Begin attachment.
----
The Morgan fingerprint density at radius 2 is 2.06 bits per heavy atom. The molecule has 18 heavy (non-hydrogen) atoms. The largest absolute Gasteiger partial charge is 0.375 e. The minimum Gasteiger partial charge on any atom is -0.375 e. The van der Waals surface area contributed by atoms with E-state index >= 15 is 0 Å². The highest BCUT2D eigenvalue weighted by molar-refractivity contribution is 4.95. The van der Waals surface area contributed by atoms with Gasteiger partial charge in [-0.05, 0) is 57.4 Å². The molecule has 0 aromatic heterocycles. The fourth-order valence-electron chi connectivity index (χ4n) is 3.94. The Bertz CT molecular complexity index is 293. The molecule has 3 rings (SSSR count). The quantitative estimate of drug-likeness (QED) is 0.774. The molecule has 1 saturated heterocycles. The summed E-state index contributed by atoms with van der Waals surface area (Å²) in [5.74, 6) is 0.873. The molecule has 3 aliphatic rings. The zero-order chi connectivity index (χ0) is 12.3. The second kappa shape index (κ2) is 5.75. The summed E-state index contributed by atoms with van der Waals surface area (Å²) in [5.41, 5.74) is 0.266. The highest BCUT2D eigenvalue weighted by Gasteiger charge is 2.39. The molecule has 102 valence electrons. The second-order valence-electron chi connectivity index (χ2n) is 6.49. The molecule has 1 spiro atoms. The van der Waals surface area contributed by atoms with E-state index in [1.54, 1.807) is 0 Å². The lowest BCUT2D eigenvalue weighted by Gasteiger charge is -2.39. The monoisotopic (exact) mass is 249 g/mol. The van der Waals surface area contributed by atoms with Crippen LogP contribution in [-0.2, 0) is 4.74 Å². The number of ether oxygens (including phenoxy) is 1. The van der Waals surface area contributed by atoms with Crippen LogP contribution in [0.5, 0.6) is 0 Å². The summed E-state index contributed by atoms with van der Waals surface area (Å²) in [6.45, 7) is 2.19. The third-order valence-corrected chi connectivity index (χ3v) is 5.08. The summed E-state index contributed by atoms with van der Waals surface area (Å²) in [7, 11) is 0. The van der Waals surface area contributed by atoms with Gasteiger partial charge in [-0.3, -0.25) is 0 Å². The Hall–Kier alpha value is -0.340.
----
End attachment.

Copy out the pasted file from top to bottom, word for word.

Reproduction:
The Morgan fingerprint density at radius 2 is 2.06 bits per heavy atom. The molecule has 18 heavy (non-hydrogen) atoms. The largest absolute Gasteiger partial charge is 0.375 e. The minimum Gasteiger partial charge on any atom is -0.375 e. The van der Waals surface area contributed by atoms with E-state index >= 15 is 0 Å². The highest BCUT2D eigenvalue weighted by molar-refractivity contribution is 4.95. The van der Waals surface area contributed by atoms with Gasteiger partial charge in [-0.05, 0) is 57.4 Å². The molecule has 0 aromatic heterocycles. The fourth-order valence-electron chi connectivity index (χ4n) is 3.94. The Bertz CT molecular complexity index is 293. The molecule has 3 rings (SSSR count). The quantitative estimate of drug-likeness (QED) is 0.774. The molecule has 1 saturated heterocycles. The summed E-state index contributed by atoms with van der Waals surface area (Å²) in [5.74, 6) is 0.873. The molecule has 3 aliphatic rings. The zero-order chi connectivity index (χ0) is 12.3. The second kappa shape index (κ2) is 5.75. The summed E-state index contributed by atoms with van der Waals surface area (Å²) in [5.41, 5.74) is 0.266. The highest BCUT2D eigenvalue weighted by Gasteiger charge is 2.39. The molecule has 102 valence electrons. The second-order valence-electron chi connectivity index (χ2n) is 6.49. The molecule has 1 spiro atoms. The van der Waals surface area contributed by atoms with E-state index in [1.54, 1.807) is 0 Å². The lowest BCUT2D eigenvalue weighted by Gasteiger charge is -2.39. The monoisotopic (exact) mass is 249 g/mol. The van der Waals surface area contributed by atoms with Crippen LogP contribution in [-0.2, 0) is 4.74 Å². The number of ether oxygens (including phenoxy) is 1. The van der Waals surface area contributed by atoms with Crippen LogP contribution in [0.5, 0.6) is 0 Å². The summed E-state index contributed by atoms with van der Waals surface area (Å²) in [6.45, 7) is 2.19. The third-order valence-corrected chi connectivity index (χ3v) is 5.08. The summed E-state index contributed by atoms with van der Waals surface area (Å²) in [7, 11) is 0. The van der Waals surface area contributed by atoms with Gasteiger partial charge in [-0.3, -0.25) is 0 Å². The Hall–Kier alpha value is -0.340.